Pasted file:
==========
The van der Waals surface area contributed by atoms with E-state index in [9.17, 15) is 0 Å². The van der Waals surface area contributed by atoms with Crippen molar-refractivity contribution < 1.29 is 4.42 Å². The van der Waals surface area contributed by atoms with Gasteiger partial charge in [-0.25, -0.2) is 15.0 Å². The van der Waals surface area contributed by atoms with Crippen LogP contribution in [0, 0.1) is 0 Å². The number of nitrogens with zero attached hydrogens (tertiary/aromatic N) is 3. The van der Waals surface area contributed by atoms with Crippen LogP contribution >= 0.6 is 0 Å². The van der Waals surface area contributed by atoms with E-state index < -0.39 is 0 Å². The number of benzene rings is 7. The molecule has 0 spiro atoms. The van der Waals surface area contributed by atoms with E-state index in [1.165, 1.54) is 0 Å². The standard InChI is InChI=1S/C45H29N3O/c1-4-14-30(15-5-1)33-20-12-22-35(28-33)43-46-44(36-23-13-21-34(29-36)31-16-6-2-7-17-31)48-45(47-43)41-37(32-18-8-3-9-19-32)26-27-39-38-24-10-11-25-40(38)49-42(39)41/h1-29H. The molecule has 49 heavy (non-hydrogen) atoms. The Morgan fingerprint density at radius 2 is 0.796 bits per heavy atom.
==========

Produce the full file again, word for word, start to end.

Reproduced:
The van der Waals surface area contributed by atoms with E-state index in [9.17, 15) is 0 Å². The van der Waals surface area contributed by atoms with Crippen molar-refractivity contribution < 1.29 is 4.42 Å². The van der Waals surface area contributed by atoms with Gasteiger partial charge in [-0.25, -0.2) is 15.0 Å². The van der Waals surface area contributed by atoms with Crippen LogP contribution in [0, 0.1) is 0 Å². The number of nitrogens with zero attached hydrogens (tertiary/aromatic N) is 3. The van der Waals surface area contributed by atoms with Crippen LogP contribution >= 0.6 is 0 Å². The van der Waals surface area contributed by atoms with E-state index < -0.39 is 0 Å². The number of benzene rings is 7. The molecule has 0 spiro atoms. The van der Waals surface area contributed by atoms with E-state index in [1.165, 1.54) is 0 Å². The standard InChI is InChI=1S/C45H29N3O/c1-4-14-30(15-5-1)33-20-12-22-35(28-33)43-46-44(36-23-13-21-34(29-36)31-16-6-2-7-17-31)48-45(47-43)41-37(32-18-8-3-9-19-32)26-27-39-38-24-10-11-25-40(38)49-42(39)41/h1-29H. The molecule has 49 heavy (non-hydrogen) atoms. The Morgan fingerprint density at radius 2 is 0.796 bits per heavy atom.